The Healing of America
Our nation’s healthcare has been getting a lot of attention lately.
It’s very ill.
Everyone has an opinion as to the diagnosis.
The bedside is surrounded.
Too much spending… too little spending.
We must insure more people… we’re too dependent on insurance.
Too few options… we need a single payer.
Do more… do less.
Consultants enter the room, one after the other, with arms full of studies and charts and various probes. Our nation looks worried. The consultant’s faces reflect the grim nature of our situation. The crowded room is loud and smells of confusion. Opinions collide.
Not one of the experts look toward the bed. No one talks to the nation.
“A cure may be possible, but this will be a long and painful process,” says one, “and it is going to be very expensive.”
“Oh, yes,” the other consultants nod. “Very expensive.”
In the corner, blocking the window, a large man in a suit says, “Did we mention painful?”
“We told her that,” says a woman in white, “The consent forms are signed.”
“Many of these tests have never been done before, some were tried, but always fail.”
“We even passed legislation to perform some of the more dangerous tests. You would not be able to do this without government assistance. It may take several generations to pay for all of it.” A man in a finely tailored suit placed his briefcase beside the bed. “Some of it will never be paid.” He has an odd smile.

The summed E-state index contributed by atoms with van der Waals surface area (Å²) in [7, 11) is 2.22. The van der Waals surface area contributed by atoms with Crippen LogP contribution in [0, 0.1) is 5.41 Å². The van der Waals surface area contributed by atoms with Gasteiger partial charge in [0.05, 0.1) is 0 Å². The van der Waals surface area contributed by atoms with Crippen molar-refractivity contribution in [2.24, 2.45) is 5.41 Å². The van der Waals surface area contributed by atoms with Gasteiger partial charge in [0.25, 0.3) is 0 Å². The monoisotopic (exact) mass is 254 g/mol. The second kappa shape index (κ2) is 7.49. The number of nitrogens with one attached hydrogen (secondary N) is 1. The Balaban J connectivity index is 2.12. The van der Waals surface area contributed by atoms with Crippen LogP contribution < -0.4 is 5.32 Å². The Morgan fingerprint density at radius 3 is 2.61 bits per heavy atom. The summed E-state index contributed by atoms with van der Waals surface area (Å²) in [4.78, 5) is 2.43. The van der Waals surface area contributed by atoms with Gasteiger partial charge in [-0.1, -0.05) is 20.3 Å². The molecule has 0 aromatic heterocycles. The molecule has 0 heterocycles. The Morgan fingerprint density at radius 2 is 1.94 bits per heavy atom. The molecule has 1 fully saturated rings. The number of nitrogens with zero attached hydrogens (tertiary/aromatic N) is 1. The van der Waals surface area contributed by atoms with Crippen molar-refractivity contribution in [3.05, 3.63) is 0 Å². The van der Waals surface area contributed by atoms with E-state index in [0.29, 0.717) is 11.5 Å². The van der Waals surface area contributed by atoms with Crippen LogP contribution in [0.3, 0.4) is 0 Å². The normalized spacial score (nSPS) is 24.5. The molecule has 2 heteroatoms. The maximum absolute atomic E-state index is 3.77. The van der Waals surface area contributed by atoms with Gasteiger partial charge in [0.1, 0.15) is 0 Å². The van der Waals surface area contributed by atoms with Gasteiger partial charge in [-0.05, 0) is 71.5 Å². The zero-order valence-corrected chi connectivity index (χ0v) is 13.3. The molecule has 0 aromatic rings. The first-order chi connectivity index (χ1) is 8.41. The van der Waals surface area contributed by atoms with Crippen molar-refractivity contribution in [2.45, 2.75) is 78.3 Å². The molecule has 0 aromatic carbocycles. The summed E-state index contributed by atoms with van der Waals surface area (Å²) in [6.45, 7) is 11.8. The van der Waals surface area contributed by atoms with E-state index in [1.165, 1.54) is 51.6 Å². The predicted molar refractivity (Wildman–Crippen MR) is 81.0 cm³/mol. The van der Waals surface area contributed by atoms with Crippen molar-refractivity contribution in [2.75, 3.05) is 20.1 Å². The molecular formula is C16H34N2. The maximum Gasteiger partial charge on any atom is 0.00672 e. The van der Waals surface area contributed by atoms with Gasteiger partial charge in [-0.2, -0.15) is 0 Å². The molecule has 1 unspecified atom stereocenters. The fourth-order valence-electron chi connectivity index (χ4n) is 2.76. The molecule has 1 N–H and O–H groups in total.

A technician squeezed in next to the computer and was gleefully pounding away at buttons. “I have no idea what some of these do, but we must get this for everyone.”
Our country stirred, rising up to look around the room.
“You lay back down,” said an expert. “We have everything under control. There is nothing you can do to help yourself.” He looks over at the administrator and winks.
Our nation finds the strength to speak. “I want a second opinion.”
A hush falls across the room. The crowd near the door shuffles and a woman enters. She wears a simple cotton dress and a white coat. There is a scuffed stethoscope draped over her shoulder. She looks a little tired.
“I’m so glad you came,” says our country.
The consultants pull back their shoulders and turn their heads. “Who are you?”
Mumbles erupt, “We don’t need her.” “What does she know?” “Show us your data.”
“You’re just a family doctor.”
The woman moves quickly to the bedside and places her hand upon our country.
“OK. Let’s start with some fresh air,” she says, “Everyone out.”
Light cascades across the room, illuminating our nation. “With a little hard work, you are going to be just fine,” says the family physician. “I’ll be here to help you.”
“I feel better already.”